Interview: War, peace and optimism for an embattled region of sorrow

Bernard Reich, professor of political science and international affairs, has devoted much of his life to studying the Middle East. He sat down with The Hatchet on April 18 to explain the war between the Israelis and Palestinians.
The material for the Arab-Israeli Conflict class he teaches finds itself on the front pages of major newspapers around the world, with suicide bombers and military offensives comprising just a fraction of what is covered in class.
He is the author of many books on the subject, including
Quest for Peace: United States-Israel Relations and the Arab-Israeli Conflict, and his most recent book, U.S. Foreign Relations with the Middle East and North Africa.
Away from the classroom, Reich trains and educates U.S. diplomats on their upcoming tours of service in the Middle East, testifies before on Congess and travels around the world lecturing people on one of the world’s oldest, bloodiest battles.

Hatchet: Secretary of State Colin Powell left the Middle East with virtually nothing to show for his efforts, aside from a possible ministerial-level peace conference. What role do you think he can play now?

Reich: At this point the primary move, in my mind, is to eliminate the violence to the extent that that can be done. Try to re-establish some form of confidence or trust between the two parties so that there can then be some movement toward a more final arrangement. Until the violence stops, until the two sides have some reason to trust each other and to participate in a process of renegotiation, we are doomed to have more violence, more killing, more deaths mired in disruption, which is in nobody’s ultimate interest.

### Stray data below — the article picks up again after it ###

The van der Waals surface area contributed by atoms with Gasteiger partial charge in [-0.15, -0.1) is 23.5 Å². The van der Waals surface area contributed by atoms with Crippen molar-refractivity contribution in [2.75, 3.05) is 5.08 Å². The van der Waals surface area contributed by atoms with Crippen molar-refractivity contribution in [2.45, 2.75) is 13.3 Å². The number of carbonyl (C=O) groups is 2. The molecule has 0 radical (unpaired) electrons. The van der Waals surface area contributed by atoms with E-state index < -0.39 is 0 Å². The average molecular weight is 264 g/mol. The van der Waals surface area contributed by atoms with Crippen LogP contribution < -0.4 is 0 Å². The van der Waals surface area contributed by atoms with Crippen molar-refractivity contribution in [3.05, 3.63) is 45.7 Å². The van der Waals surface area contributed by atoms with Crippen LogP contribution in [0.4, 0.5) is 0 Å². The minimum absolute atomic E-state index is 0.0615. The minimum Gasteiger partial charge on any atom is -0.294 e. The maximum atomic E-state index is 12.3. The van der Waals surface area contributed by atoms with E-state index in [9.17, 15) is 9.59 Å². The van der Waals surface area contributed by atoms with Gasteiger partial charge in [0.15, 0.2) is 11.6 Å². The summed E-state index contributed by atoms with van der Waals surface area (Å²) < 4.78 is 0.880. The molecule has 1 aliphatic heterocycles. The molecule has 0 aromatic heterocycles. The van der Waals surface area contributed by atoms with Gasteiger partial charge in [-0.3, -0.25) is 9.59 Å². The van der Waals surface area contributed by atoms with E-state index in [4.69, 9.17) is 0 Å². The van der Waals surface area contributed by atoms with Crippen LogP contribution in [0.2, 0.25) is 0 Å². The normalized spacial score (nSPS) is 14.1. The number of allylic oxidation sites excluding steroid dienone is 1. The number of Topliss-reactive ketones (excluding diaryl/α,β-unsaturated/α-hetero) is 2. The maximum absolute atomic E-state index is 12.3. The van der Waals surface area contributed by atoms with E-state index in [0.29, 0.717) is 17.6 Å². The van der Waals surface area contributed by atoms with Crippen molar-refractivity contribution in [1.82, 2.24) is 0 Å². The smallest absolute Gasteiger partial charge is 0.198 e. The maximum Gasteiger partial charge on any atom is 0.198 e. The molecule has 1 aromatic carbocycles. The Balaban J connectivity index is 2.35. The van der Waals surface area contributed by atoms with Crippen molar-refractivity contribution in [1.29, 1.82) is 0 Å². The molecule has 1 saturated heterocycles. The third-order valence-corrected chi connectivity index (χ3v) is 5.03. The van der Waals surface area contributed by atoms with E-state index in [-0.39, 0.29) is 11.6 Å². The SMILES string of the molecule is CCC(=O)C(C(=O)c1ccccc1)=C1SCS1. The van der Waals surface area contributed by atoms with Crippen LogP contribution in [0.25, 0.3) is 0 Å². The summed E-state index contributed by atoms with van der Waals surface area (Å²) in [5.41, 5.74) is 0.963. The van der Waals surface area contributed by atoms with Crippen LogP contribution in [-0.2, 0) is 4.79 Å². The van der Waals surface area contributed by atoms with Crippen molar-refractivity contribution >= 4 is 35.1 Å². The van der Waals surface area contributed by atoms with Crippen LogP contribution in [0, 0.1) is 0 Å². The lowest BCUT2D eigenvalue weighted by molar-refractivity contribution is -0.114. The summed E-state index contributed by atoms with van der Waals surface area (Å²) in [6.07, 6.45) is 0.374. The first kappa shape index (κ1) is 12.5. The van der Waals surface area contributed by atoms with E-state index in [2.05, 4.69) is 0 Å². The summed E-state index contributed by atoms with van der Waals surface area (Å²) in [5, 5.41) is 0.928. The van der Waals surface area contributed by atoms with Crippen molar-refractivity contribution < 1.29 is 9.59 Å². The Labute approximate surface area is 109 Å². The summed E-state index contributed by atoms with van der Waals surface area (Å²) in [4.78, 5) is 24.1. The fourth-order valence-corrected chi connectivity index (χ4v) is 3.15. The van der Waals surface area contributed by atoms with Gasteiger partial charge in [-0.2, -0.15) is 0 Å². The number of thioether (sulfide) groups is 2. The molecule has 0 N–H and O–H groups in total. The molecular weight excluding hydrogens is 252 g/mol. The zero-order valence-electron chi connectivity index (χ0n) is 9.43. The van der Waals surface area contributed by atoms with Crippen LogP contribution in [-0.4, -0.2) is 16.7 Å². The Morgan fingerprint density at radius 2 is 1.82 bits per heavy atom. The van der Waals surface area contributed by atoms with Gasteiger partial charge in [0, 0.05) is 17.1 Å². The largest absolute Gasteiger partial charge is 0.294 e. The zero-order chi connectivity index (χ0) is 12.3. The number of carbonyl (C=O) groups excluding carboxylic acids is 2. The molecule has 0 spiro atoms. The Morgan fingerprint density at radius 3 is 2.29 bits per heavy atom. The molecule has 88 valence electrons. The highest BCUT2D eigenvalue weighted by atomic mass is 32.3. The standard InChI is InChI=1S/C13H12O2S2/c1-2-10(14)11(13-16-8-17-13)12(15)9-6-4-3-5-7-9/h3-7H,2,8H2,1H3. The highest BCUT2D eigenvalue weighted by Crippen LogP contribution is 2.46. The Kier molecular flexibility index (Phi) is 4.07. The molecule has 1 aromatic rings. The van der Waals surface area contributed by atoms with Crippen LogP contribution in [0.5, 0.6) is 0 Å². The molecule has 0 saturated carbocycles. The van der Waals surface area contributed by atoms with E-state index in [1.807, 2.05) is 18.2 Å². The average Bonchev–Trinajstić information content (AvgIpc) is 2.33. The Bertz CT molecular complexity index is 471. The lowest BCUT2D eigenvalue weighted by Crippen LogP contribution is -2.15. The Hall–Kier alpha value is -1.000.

Hatchet: Do you see (Israeli Prime Minister Ariel) Sharon and (Palestinian Authority Chairman Yasser) Arafat accomplishing that, because they have a sordid history with one another, or do you see a new generation of leaders taking over and having better results?

Reich: This is not Sharon’s war, as The Economist said. This is not Arafat’s government. Yes, they have a sordid history, but the Palestinians and the Israelis have a sordid history.

Arafat turned down an offer, a deal from negotiations with (former Israeli Prime Minister Ehud) Barak, who is the antithesis of Sharon in so many respects. Before that he couldn’t reach an agreement with (Benyamin) Netanyahu. Before that he couldn’t reach an agreement with (Shimon) Peres. Before that he didn’t reach a final arrangement with (Yitzhak) Rabin.

It is not one person; it is the issues that they represent.

Hatchet: How do you think your students are handling the war that is going on right now between the Israelis and the Palestinians?

Reich: We have seen no violence in class, we have had no shouting matches and we haven’t had them in all the years this course has been taught at GW, which is now the better part of 30 years. Hopefully, when the class is done, they have much greater information at their disposal. Whether the information changes their point of view is another thing.

Hatchet: Do you attempt to appear neutral on the issues in your classes, and do you think you have been successful in doing so?

Reich: All of us are individuals; all of us have points of view. If you were to ask me what my point of view was, what I would do, what I think is more appropriate, I’ll be happy to tell you sometime. But my basic goal in the course is for people to understand what has happened, what is happening, what the issues are, how one might deal with them, what the facts are, what the documents talk about, what the parties have agreed and disagreed to.